May 30, 2017
ADOLESCENTS admitted to hospital as an emergency for drug, alcohol, or violence-related injury have a similar risk of suicide over the next ten years to an adolescent admitted for self-harming, a study published in The Lancet on 25 May 2017 has found.
However, while adolescents who self-harm receive support from mental health services, those admitted with drug, alcohol, or violence-related injury do not, and the researchers say the findings show they would benefit from a similar level of support.
The study results are based on the analysis of data on around 1 million adolescents aged 10–19 years admitted to a UK hospital emergency department between 1997 and 2012, with injuries related to self-harm, drugs, alcohol, violence and accidents.
A small number of adolescents (0.5%) died within 10 years of being admitted but the researchers calculated that the risk of death after admission for self-harm, alcohol or drug-related injuries, or violence was double that of adolescents with accident-related injuries (7.3 deaths per 1000 girls and 15.6 per 1000 boys, compared with 3.8 per 1000 girls and 6.0 per 1000 boys, respectively).
Furthermore, adolescents who were admitted for injuries related to self-harm, alcohol, drugs, or violence were more likely to die by suicide, drug or alcohol use, or homicide than those who were admitted following an accident (63.9% compared with 33.6%).
The 10-year risk of suicide for adolescents admitted for self-harm (2.9 per 1000 girls and 9.8 per 1000 boys) was similar to that of adolescents admitted for drug or alcohol-related injuries (2.5 per 1000 girls and 7.2 per 1000 boys). This risk was five to six times higher than for adolescents admitted for accident-related injuries (0.4 per 1000 girls and 1.2 per 1000 boys).
Between 10 and 25% of suicides among young adults could be associated with self-harm, alcohol, drug, or violence-related injury at age 16–19 years, the researchers estimate, and they are calling for adolescents admitted to hospital with such injuries to receive similar support from mental health professionals as those admitted after self-harm.
Researcher Annie Herbert, from UCL, London, says the study shows that these young people “should be treated with a similar level of concern as adolescents who self-harm”.
“Specialist psychosocial assessment by a child and adolescent mental health professional is recommended as standard practice for adolescents who have self-harmed. Our findings suggest this approach should also be considered for adolescents presenting to emergency departments with drug or alcohol-related injuries.”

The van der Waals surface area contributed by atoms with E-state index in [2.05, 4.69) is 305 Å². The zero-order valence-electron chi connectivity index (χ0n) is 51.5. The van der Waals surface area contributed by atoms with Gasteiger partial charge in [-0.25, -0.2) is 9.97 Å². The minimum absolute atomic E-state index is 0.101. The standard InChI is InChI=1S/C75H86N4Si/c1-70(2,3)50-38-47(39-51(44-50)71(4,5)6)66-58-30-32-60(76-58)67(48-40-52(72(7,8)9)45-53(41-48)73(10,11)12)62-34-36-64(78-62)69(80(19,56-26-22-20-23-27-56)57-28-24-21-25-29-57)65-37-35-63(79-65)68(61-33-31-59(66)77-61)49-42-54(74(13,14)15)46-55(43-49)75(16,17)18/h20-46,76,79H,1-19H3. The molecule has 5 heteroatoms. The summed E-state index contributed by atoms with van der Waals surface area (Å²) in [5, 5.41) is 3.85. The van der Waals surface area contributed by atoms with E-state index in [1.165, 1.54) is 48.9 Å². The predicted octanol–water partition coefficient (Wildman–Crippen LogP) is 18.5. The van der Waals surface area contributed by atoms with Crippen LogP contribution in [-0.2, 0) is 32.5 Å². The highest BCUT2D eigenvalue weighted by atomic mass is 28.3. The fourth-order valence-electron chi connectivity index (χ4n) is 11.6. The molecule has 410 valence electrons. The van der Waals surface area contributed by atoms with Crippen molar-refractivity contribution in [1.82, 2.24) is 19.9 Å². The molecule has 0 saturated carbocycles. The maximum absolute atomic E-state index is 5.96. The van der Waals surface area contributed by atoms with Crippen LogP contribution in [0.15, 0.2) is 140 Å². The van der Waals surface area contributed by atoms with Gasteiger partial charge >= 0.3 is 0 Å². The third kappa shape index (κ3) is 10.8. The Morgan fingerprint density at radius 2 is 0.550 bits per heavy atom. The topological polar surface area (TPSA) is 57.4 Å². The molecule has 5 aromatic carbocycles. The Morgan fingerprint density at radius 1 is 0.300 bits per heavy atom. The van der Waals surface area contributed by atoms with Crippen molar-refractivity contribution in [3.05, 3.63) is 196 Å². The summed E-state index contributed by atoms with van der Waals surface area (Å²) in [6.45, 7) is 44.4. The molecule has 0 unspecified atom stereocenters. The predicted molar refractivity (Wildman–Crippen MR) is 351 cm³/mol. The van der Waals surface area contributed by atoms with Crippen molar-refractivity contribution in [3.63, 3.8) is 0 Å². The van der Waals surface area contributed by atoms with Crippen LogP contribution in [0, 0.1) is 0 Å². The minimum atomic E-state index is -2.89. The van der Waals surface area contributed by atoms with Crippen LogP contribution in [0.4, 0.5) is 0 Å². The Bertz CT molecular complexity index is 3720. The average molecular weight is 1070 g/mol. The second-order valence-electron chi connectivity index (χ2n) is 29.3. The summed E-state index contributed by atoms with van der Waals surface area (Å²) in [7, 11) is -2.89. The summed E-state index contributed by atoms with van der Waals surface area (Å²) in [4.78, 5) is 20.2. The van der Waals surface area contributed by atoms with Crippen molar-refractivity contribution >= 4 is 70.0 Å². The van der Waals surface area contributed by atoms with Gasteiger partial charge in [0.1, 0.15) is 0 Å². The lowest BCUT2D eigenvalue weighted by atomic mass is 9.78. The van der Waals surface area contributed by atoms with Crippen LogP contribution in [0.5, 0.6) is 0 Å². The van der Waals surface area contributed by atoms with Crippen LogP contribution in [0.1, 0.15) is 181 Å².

Ged Flynn, chief executive of PAPYRUS, the charity dedicated to preventing young suicides, said: “Everyone working with young people has a duty to be ready, willing and able to ask if they have had suicidal thoughts when there is an indication they have experienced a traumatic situation: whether it be anxiety, distress, bereavement, drugs, alcohol, problems within family or relationships.
“Working every day with distressed young people seeking help, it is no surprise to PAPYRUS that mental health services are under extreme pressure. But we must all be prepared to explore and discuss everything that life throws at our young people. It is vital to our future.”
Meanwhile, a paper published in the BMJ highlights that cuts to addiction services are making it harder for people addicted to drugs or alcohol to access the support they need, and is warning that the cuts are a false economy.
Colin Drummond, chair of the Addictions Faculty at the Royal College of Psychiatrists, writes that addiction services in England have seen cuts of around 30% and that some areas are planning cuts of up to 50%.
Heroin and morphine-related deaths have more than doubled since addiction services were transferred from NHS control to local authorities in 2012, and are now at the highest level on record, he says. Last year, there were more than 15,000 drug-related, and more than 1 million alcohol-related hospital admissions.
“Our previously high functioning treatment system has been downgraded by a short-term strategy to save money. This is a false economy,” Drummond says. “If we want to tackle the rise in drug-related deaths, there must be at least 60 addiction psychiatry training posts in England and there must be no further cuts to addiction services by local authorities.”